10. 10. SAWS manuscripts contain references to geographical places that are listed in the Pleiades ancient gazetteer SAWS texts and their inter- relationships are modelled by an ontology that reuses the FRBRoo and CIDOC models Several datasets are linked together in Pelagios, including… Pelagios links together several datasets via shared geographical links (using Pleiades URIs, OAC annotations and VoID descriptions) Content links exist between SAWS and Perseus texts Sharing Ancient Wisdoms Exploring the tradition of Greek & Arabic wisdom literatures using Semantic Web Technologies http://www.ancientwisdoms.ac.uk/ Pleiades An online gazetteer of ancient geographical places http://pleiades.stoa.org/ Perseus A digital library of transcriptions of ancient texts http://www.perseus.tufts.edu/ Pelagios A ‘networking medium’ for ancient places, using Linked Open Data principles http://pelagios-project.blogspot.co.uk/ SPQR Semantic descriptions of data on Byzantine resources including ancient papyri and inscriptions http://spqr.cerch.kcl.ac.uk/ Nomisma Data on ancient coin hoards http://nomisma.or g/ Geographical references in SAWS texts are being linked to Pelagios Papyri.info Papyrological documents http://papyri.info/ Iaph & IRT Inscriptions from Aphrodisias and from Roman Tripolitania http://insaph.kcl.ac.uk/ http://irt.kcl.ac.uk/ SPQR semantic data describe data on inscriptions and papyri CIDOC-CRM A cultural heritage model http://www.cidoc-crm.org/ FRBR-oo A model of bibliographic records, harmonised with CIDOC http://www.cidoc- crm.org/frbr_inro.html “Linked Ancient Data” – links outside SAWS texts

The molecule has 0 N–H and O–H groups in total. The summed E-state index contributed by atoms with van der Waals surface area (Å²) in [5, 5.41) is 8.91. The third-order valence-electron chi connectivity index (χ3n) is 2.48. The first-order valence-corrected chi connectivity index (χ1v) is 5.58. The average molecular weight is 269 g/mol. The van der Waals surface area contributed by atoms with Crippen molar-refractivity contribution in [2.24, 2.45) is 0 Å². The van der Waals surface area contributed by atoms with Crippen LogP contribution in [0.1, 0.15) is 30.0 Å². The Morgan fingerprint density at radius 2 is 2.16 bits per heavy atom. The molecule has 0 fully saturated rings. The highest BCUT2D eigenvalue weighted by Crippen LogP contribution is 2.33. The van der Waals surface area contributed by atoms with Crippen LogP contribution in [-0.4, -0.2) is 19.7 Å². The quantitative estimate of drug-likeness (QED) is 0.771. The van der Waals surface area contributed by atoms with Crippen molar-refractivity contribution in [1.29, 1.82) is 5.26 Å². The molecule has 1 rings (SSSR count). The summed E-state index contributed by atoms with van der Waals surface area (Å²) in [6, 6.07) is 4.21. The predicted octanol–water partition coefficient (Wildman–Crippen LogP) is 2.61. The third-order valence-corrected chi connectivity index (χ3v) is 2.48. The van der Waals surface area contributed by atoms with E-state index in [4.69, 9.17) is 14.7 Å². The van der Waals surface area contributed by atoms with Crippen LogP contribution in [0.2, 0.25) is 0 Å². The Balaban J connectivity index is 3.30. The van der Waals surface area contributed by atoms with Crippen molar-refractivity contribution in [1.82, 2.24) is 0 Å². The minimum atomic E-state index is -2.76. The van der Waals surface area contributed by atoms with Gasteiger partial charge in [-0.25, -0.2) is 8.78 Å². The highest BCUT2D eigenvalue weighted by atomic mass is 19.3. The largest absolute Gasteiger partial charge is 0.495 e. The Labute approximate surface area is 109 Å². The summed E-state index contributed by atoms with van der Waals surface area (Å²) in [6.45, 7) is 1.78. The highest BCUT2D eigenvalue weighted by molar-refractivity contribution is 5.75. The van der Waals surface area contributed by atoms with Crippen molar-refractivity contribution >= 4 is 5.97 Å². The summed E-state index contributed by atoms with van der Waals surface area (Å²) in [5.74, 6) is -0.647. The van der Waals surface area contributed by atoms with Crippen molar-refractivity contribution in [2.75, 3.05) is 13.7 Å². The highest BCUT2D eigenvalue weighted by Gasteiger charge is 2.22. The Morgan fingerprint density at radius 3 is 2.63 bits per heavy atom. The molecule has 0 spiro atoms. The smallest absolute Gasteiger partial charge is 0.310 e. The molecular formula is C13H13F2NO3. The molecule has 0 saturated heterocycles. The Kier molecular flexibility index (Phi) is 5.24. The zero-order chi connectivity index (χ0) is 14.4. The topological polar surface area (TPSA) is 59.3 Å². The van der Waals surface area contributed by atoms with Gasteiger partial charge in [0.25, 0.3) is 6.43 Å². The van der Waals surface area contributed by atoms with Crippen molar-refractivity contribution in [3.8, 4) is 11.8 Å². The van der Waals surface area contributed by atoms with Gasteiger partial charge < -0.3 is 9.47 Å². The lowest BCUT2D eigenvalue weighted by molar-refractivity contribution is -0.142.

11. 11. Age This was a frontier which I had not foreseen. My age means that I can take risks - such as publishing in a new and unconventional format. The digital humanists on the team can publish online with no problems. For my textual colleagues, this is not a risk that they can afford to run. They will need to generate printed books to advance their careers in traditional departments. This may have meant a slight withholding of commitment by them. If the online edition was perfect, would a book publisher take on the production of a printed version? You need to be aware of these aspects, and where the project fits into each person’s career.
  12. 12. Benefits All these matters had to be negotiated. In the process we all learned new things, and had to think about our own approaches to our material. We were developing a form of publication, and were resolved to share it: it was therefore useful to have to think about the demands of different projects - although not easy! We developed an understanding of teamwork which is still rare in the Humanities. The PL has to set the tone.
  13. 13. Jordanous, Stanley, Tupman - Contemporary Solutions to publish ancient documents (SAWS/Islandora) DH2013 Knowledge Exchange Our project was principally useful to others through its methodology – which is now being taken up. We spent a lot of time presenting our work and inviting comments and criticisms: we reported on this activity regularly, and even provided a map.
  14. 14. Jordanous, Stanley, Tupman - Contemporary Solutions to publish ancient documents (SAWS/Islandora) DH2013 For an excellent presentation from another preoject see the AHRC website: http://www.slideshare.net/AHRC/hera- creativity-and-craft-production-in-middle- and-late-bronze-age-europe-cinba
  15. 15. Aristotle tutoring Alexander (13th century manuscript) Sharing Ancient WisdomS http://www.ancientwisdoms.ac.uk The exchange of ideas continues . . .